I was pleased to see Bernie's post on the Lola case; prohibitions against the unauthorized practice of law (UPL) raise a number of provocative issues. Here's another UPL issue that I have been thinking about: Organizations are able to employ large cadres of non-lawyers to do legal work, while individuals cannot. This discrepancy prompts me think about who we protect from the unauthorized practice of law, why we offer those protections, and whether the protections should remain.
Businesses, nonprofits, and government agencies employ scores of workers who interpret and apply the law. Human resource officers, compliance workers, contract managers, and others help their employers navigate the maze of today's regulatory world. Some of these employees are lawyers, but most are not. Instead, they rely upon workplace experience and specialized training to carry out a large number of tasks that courts and legislatures consider "the practice of law."
These tasks include drafting contracts, leases, and other documents; interpreting statutes, regulations, and court decisions; and applying those legal rules to the employer's situation. There is no doubt that these workers would be practicing law if they performed this work for a third party.
Some of these organizational workers are supervised by attorneys, but most are not. UPL rules do not require attorney supervision, because the workers are providing services to their own organization. Individuals are allowed to do their own legal work (whether or not they hold a law license) and UPL rules treat an organization as an "individual."
Government agencies give non-lawyers even greater scope; some of them advise third parties outside the agency. A recent opinion from the Florida Supreme Court, for example, notes that non-lawyer staff members at the Florida Department of Children and Families (DCF) advise Medicaid applicants "about Medicaid trusts and other eligibility laws and policies governing the structuring of income and assets when relevant to the applicant's facts and financial situation." (P. 7) I suspect that many other government agencies use non-lawyers for similar work.
Individuals don't have the same option to seek legal advice from non-lawyers. An individual has the right to represent herself in court, to compose her own contracts, and to engage in other law-related work on her own behalf. She can also purchase books and scan websites to learn about the law. She may, finally, use a formbook or computer program to generate contracts, wills, and other legal documents. But if she wants customized advice, she must hire a lawyer; she can't hire a non-lawyer to counsel her on a law-related matter.
This means that individuals must pay lawyer fees or go without legal representation. They don't have the option--readily available to organizations--of relying upon non-lawyers who have developed expertise on a matter that falls within the "practice of law" umbrella.
The Florida opinion cited above illustrates the discrepancies created by the UPL rule. Medicaid applicants received advice about eligibility (including steps they might take to preserve eligibility) from non-lawyers working for the government. Applicants, however, could not seek an outside opinion on eligibility unless they were able to hire a lawyer. Even a retired government worker, who had rendered eligibility advice for decades, could not counsel an applicant once she left government employment.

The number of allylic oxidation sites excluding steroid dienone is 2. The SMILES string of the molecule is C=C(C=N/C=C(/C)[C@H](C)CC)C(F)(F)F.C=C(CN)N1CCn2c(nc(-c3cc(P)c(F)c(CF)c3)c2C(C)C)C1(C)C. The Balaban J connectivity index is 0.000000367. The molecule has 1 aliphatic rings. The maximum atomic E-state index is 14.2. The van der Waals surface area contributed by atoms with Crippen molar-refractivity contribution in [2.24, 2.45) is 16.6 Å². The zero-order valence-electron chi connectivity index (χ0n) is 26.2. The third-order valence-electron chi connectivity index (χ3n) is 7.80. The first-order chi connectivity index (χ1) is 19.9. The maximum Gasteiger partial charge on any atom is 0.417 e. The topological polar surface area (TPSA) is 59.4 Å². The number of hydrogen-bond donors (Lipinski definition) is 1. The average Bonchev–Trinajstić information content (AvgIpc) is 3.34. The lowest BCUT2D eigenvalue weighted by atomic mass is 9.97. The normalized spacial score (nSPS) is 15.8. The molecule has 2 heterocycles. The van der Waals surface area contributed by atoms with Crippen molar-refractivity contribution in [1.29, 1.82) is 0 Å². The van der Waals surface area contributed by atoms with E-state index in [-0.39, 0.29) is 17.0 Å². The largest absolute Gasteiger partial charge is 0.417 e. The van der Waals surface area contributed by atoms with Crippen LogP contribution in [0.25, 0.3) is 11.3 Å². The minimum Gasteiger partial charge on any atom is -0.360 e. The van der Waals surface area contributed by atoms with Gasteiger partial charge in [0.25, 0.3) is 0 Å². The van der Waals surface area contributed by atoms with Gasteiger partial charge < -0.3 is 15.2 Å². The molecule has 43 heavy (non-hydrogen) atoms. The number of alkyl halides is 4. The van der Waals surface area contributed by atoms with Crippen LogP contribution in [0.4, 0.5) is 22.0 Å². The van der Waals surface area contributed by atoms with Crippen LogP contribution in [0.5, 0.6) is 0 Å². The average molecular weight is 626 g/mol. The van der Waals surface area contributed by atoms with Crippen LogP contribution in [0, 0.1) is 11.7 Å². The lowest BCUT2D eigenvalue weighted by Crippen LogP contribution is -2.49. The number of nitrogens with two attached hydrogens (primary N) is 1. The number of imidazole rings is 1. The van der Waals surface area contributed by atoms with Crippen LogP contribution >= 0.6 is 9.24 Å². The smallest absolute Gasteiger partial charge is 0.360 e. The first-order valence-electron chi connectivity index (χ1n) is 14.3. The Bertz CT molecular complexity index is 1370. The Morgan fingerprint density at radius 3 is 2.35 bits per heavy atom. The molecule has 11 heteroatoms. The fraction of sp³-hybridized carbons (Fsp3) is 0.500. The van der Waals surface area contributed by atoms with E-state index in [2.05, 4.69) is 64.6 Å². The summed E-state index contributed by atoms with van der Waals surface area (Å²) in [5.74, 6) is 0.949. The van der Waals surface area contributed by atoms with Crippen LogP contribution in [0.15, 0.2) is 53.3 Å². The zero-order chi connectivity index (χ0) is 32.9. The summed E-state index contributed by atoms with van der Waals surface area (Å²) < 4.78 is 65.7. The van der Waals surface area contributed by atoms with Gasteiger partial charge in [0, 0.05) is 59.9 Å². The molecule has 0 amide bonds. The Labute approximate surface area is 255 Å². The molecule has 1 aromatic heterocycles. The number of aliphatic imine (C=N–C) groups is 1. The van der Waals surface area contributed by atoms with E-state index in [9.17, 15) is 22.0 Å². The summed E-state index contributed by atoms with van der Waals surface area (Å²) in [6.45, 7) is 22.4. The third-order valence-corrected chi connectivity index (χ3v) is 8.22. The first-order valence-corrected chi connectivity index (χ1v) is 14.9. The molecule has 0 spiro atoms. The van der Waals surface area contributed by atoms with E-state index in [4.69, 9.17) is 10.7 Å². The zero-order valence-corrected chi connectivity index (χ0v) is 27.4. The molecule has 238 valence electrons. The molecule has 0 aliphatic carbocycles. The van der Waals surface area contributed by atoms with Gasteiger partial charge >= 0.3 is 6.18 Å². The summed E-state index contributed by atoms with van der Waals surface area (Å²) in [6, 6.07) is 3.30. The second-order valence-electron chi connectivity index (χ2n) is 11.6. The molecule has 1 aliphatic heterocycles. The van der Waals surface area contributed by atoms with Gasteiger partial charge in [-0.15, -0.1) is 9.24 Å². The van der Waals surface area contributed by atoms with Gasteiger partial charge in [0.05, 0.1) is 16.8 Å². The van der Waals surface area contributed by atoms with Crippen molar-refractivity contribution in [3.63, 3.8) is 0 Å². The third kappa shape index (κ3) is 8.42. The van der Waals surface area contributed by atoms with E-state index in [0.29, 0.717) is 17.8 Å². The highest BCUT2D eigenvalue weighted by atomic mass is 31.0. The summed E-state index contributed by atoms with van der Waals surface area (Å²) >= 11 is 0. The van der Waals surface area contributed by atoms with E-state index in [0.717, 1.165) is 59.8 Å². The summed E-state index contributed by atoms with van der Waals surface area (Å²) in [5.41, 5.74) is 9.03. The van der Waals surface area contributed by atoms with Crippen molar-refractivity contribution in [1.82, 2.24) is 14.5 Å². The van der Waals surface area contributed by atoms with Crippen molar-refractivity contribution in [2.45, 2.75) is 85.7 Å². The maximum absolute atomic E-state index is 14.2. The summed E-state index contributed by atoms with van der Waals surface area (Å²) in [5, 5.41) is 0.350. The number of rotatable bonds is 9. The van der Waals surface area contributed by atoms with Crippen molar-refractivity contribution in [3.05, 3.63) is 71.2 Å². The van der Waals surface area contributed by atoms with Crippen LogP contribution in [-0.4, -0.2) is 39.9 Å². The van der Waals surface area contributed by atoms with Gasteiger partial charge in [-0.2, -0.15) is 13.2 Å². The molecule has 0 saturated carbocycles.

I understand the consumer protection policies that partially motivate this distinction. As the Florida Supreme Court pointed out, government supervisors and business bosses have more expertise than many individuals; a supervisor can fire a non-lawyer who gets the law wrong. Individuals are more likely to fall prey to shady operators claiming to be experts. Indeed, the court cited several instances in which non-lawyers had harmed Medicaid applicants by giving bad advice or drafting improper documents.
Still, the distinction troubles me. Compliance officers, human resource directors, and other specialized employees have proven very effective in business. Government agencies like the Florida Department of Children and Families similarly rely upon non-lawyers to offer legal counsel. If workers like these can satisfy the needs of businesses and government, can't we make similar help available to individuals?
One option is to recognize practice areas in which non-lawyers (with appropriate education and experience) are capable of providing high-quality services, and then license practitioners in those fields. Washington State's Limited License Legal Technician Program is an excellent step in that direction, although I might tinker with some of that program's details.
Expansive prohibitions against the unauthorized practice of law are becoming difficult to defend. Businesses, nonprofits, and government agencies routinely rely upon non-lawyers for work that courts call the "practice of law." Publishers, websites, and software creators have properly claimed the right to share legal information with non-lawyers; the bar can no longer claim exclusive rights to that information--any more than doctors are able to prevent patients from gathering their own information about diseases and treatments.
UPL rules now cast their largest shadow on the consumers who most need low-cost, easily accessible legal assistance. These individuals cannot obtain the type of law-related assistance that organizations readily enjoy. Rather than maintain this distinction, our profession should work to overcome it. There will always be a need for full-fledged lawyers, but society also needs a range of law-related workers who can offer individuals the type of advice they routinely give to organizations.